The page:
Metabolic coordination between skin epithelium and type 17 immunity sustains chronic skin inflammation

May 20, 2024

Ipsita Subudhi, Piotr Konieczny, Aleksandr Prystupa, Rochelle L. Castillo, Erica Sze-Tu, Yue Xing, Daniel Rosenblum, Ilana Reznikov, Ikjot Sidhu, Cynthia Loomis, Catherine P. Lu, Niroshana Anandasabapathy, Mayte Suárez-Fariñas, Johann E. Gudjonsson, Aristotelis Tsirigos, Jose U. Scher, Shruti Naik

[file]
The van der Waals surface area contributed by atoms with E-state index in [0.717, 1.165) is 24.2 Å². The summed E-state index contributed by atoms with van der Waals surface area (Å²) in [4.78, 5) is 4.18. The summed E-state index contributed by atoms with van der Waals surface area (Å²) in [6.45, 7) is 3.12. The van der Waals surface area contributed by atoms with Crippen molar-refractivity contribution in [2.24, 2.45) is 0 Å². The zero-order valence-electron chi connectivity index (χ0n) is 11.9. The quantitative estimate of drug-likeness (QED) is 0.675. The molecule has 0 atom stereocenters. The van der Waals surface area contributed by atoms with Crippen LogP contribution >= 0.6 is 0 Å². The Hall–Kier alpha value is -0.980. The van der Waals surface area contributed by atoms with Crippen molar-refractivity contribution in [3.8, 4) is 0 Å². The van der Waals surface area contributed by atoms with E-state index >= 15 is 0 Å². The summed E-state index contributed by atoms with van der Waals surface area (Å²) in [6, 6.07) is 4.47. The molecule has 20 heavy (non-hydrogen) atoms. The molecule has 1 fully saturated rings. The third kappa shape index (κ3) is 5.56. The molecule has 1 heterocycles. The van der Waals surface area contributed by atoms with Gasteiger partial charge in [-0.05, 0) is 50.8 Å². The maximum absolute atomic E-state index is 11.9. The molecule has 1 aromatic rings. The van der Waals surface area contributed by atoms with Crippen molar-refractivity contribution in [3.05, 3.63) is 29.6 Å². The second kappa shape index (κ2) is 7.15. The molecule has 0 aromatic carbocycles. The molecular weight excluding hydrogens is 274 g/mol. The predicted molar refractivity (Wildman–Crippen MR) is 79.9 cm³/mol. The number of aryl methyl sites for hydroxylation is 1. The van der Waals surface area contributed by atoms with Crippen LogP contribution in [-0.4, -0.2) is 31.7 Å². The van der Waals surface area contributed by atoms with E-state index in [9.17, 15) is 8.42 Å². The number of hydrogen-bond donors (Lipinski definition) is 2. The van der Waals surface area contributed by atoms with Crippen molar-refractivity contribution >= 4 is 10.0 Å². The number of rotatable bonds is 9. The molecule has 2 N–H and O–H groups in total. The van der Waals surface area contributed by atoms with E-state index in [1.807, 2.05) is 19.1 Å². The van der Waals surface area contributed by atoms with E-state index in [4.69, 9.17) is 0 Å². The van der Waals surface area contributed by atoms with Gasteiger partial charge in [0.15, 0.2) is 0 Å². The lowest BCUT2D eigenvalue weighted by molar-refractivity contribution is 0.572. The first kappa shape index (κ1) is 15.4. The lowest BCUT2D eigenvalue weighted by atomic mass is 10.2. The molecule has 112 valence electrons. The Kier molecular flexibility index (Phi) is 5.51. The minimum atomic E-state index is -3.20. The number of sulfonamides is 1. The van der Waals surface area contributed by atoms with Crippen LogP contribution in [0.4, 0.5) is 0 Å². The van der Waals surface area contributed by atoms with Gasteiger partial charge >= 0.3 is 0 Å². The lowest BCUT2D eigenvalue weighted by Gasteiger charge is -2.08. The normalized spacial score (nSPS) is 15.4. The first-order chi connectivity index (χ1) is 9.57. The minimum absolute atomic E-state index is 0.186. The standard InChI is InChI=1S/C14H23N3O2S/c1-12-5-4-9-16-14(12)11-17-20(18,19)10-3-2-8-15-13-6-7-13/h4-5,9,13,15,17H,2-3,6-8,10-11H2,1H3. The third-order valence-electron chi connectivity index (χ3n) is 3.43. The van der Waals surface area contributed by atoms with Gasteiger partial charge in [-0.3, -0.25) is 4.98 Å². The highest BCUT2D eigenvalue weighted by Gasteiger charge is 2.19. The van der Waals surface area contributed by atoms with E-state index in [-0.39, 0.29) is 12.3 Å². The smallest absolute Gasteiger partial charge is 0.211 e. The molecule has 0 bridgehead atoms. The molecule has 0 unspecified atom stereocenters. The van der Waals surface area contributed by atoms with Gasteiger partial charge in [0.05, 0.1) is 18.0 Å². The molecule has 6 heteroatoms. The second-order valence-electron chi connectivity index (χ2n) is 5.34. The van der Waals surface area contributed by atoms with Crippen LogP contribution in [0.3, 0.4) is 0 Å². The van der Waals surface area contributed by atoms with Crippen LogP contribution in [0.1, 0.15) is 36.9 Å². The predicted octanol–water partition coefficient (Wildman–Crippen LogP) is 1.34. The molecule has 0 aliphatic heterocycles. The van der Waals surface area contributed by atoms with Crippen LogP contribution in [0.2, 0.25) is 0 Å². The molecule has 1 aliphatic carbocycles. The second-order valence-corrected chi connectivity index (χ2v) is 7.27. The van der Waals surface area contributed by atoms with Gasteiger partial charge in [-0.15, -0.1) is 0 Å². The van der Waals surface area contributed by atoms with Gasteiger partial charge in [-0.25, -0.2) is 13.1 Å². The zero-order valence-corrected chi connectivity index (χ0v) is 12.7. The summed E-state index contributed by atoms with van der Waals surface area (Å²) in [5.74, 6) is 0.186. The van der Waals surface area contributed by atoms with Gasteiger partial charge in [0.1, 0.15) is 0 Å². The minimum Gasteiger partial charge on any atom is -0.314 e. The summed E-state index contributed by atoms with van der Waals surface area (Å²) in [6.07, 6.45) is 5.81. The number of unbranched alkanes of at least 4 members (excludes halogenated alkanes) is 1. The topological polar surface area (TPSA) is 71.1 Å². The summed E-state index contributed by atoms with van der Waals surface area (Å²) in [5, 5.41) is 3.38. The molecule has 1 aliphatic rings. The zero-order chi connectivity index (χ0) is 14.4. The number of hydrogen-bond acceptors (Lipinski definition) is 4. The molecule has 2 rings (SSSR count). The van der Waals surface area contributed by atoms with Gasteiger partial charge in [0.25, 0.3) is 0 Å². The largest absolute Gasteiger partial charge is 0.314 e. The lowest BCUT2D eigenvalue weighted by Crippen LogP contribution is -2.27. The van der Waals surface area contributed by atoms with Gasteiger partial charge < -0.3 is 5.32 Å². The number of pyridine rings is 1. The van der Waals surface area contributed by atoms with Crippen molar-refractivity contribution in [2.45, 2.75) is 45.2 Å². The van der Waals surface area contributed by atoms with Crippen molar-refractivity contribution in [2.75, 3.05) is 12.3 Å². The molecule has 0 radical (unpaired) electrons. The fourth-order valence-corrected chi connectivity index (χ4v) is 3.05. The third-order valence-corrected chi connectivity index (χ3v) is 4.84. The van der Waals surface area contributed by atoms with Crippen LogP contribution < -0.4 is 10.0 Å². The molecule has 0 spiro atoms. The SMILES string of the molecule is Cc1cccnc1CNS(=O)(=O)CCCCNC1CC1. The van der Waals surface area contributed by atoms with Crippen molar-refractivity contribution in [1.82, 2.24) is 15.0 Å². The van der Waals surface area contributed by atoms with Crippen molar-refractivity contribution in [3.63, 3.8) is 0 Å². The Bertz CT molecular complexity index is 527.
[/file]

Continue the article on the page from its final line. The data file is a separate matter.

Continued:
Inflammatory epithelial diseases are spurred by the concomitant dysregulation of immune and epithelial cells. How these two dysregulated cellular compartments simultaneously sustain their heightened metabolic demands is unclear. Single-cell and spatial transcriptomics (ST), along with immunofluorescence, revealed that hypoxia-inducible factor 1α (HIF1α), downstream of IL-17 signaling, drove psoriatic epithelial remodeling. Blocking HIF1α in human psoriatic lesions ex vivo impaired glycolysis and phenocopied anti-IL-17 therapy. In a murine model of skin inflammation, epidermal-specific loss of HIF1α or its target gene, glucose transporter 1, ameliorated epidermal, immune, vascular, and neuronal pathology. Mechanistically, glycolysis autonomously fueled epithelial pathology and enhanced lactate production, which augmented the γδ T17 cell response. RORγt-driven genetic deletion or pharmacological inhibition of either lactate-producing enzymes or lactate transporters attenuated epithelial pathology and IL-17A expression in vivo. Our findings identify a metabolic hierarchy between epithelial and immune compartments and the consequent coordination of metabolic processes that sustain inflammatory disease.